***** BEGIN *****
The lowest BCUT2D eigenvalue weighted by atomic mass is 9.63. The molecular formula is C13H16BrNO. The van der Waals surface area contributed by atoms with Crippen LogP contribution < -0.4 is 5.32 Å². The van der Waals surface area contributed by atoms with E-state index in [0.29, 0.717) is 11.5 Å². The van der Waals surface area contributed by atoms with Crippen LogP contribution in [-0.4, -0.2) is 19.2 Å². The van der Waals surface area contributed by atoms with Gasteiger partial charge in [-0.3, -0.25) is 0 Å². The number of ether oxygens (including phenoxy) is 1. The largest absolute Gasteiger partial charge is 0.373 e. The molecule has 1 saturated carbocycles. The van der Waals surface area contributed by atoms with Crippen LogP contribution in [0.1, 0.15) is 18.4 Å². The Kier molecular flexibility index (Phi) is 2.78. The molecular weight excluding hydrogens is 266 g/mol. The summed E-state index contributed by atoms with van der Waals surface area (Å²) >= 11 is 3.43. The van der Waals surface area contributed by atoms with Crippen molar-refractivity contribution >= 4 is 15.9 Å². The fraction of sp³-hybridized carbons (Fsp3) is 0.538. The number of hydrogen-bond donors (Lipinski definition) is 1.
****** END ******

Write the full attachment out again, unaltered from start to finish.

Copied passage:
The lowest BCUT2D eigenvalue weighted by atomic mass is 9.63. The molecular formula is C13H16BrNO. The van der Waals surface area contributed by atoms with Crippen LogP contribution < -0.4 is 5.32 Å². The van der Waals surface area contributed by atoms with E-state index in [0.29, 0.717) is 11.5 Å². The van der Waals surface area contributed by atoms with Crippen LogP contribution in [-0.4, -0.2) is 19.2 Å². The van der Waals surface area contributed by atoms with Gasteiger partial charge in [-0.3, -0.25) is 0 Å². The number of ether oxygens (including phenoxy) is 1. The largest absolute Gasteiger partial charge is 0.373 e. The molecule has 1 saturated carbocycles. The van der Waals surface area contributed by atoms with Crippen LogP contribution in [0.1, 0.15) is 18.4 Å². The Kier molecular flexibility index (Phi) is 2.78. The molecular weight excluding hydrogens is 266 g/mol. The summed E-state index contributed by atoms with van der Waals surface area (Å²) >= 11 is 3.43. The van der Waals surface area contributed by atoms with Crippen molar-refractivity contribution >= 4 is 15.9 Å². The fraction of sp³-hybridized carbons (Fsp3) is 0.538. The number of hydrogen-bond donors (Lipinski definition) is 1.